Even with the highly unusual volume of information being selectively released by the Conservative government, it will not be possible to take proper measure of the federal budget until it is detailed in full this afternoon by Finance Minister Jim Flaherty. But if the spending announcements so far are any indication, a combined lack of focus and ambition may forfeit much of the potential long-term value of the deficit expenditures planned for the next two years.
For the federal government, so-called stimulus spending is a delicate balancing act. Its investments must have a quick enough turn-around to pump money into the economy while it is still in recession – hence the increasingly clichéd calls for infrastructure projects to be “shovel-ready.” But it must avoid projects that do nothing to boost long-term productivity. The aim should be to find opportunity in the current challenges, making investments that help modernize the Canadian economy so that it is stronger coming out of the recession than it was going into it.
There are expenditures announced over the past several days that might serve this dual purpose. A planned $1.5-billion in training for laid-off workers represents an investment in people that should enhance Canada's competitive advantage. A $1-billion “community adjustment fund,” if it is administered with foresight and not just used to prop up struggling towns, could serve a similar purpose in helping resource-reliant areas to embrace emerging industries.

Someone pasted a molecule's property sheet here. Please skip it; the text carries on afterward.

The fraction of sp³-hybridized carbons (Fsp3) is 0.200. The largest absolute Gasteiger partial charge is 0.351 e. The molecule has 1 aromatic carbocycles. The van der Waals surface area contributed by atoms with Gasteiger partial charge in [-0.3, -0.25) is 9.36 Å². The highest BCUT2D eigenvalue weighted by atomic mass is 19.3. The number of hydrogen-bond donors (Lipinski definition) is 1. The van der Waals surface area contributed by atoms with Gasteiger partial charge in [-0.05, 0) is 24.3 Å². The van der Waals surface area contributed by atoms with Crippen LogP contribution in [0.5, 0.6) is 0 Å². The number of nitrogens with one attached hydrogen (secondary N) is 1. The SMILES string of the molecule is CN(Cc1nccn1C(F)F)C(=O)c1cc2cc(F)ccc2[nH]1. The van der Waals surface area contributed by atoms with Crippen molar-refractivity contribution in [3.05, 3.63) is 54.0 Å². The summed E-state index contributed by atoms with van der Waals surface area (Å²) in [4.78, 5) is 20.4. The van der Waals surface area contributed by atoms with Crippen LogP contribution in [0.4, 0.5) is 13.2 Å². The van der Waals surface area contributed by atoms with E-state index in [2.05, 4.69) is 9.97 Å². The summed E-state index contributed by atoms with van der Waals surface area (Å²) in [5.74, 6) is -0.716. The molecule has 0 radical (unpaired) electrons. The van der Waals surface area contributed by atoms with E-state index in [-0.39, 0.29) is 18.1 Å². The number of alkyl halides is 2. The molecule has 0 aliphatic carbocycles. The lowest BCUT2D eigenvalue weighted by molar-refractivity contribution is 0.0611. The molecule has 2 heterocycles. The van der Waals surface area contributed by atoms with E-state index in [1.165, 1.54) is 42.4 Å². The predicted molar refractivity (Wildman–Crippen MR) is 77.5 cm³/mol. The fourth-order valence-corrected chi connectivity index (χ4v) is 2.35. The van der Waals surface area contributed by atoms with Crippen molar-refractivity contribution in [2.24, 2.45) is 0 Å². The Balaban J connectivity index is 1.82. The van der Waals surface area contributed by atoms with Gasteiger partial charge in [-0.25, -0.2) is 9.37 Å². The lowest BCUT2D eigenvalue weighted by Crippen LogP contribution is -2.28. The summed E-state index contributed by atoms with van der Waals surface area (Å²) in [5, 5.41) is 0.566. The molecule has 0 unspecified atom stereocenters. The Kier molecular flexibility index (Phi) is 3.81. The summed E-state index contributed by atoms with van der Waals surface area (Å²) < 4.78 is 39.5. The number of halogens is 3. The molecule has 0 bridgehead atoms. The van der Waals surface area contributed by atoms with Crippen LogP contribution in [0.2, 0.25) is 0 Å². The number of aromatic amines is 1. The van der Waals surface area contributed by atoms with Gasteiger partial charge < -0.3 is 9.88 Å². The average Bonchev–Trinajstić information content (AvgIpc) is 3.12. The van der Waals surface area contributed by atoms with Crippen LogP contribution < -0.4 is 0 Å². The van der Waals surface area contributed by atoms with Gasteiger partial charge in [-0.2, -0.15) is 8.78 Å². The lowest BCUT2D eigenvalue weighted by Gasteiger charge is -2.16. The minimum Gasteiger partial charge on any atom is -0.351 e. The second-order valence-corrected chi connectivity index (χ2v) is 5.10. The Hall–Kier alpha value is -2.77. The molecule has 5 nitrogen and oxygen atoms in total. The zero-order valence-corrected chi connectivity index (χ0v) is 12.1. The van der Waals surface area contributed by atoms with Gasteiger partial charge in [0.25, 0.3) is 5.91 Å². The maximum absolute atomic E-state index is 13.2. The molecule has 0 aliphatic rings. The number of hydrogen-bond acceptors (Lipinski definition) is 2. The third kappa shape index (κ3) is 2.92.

But as a whole, most of the announcements and leaks thus far – $2-billion for social housing, $160-million for arts and culture, $550-million for farmers, $300-million for tourism, $250-million for a new economic development agency in Ontario, and so on – seem scattershot. Yesterday, Prime Minister Stephen Harper dropped hints that the government will provide support for home renovations – and not necessarily just those that retrofit houses to make them more energy efficient, which at least fits with environmental goals. If so, this effort to prop up the construction industry will practically define “make-work.” And if Transport Minister John Baird's emphasis yesterday on the government's $7-billion in infrastructure spending getting “shovels in the ground as quickly as possible” on “road, bridges, and water and sewer systems” (as well as public transit, a more ambitious investment) is any indication, it appears that may define many of the government's plans.
The danger, not surprisingly for a government that is fighting for its political life, is that its spending package will attempt to satisfy every possible constituency, industry and interest group by throwing money at it. If so, the Conservatives will be passing up the chance to target a few key areas – research and development, technology, public transit – that will remain priorities well beyond the next two or three years. Hopefully, today's budget will display greater imagination and focus than the revelations that have preceded it.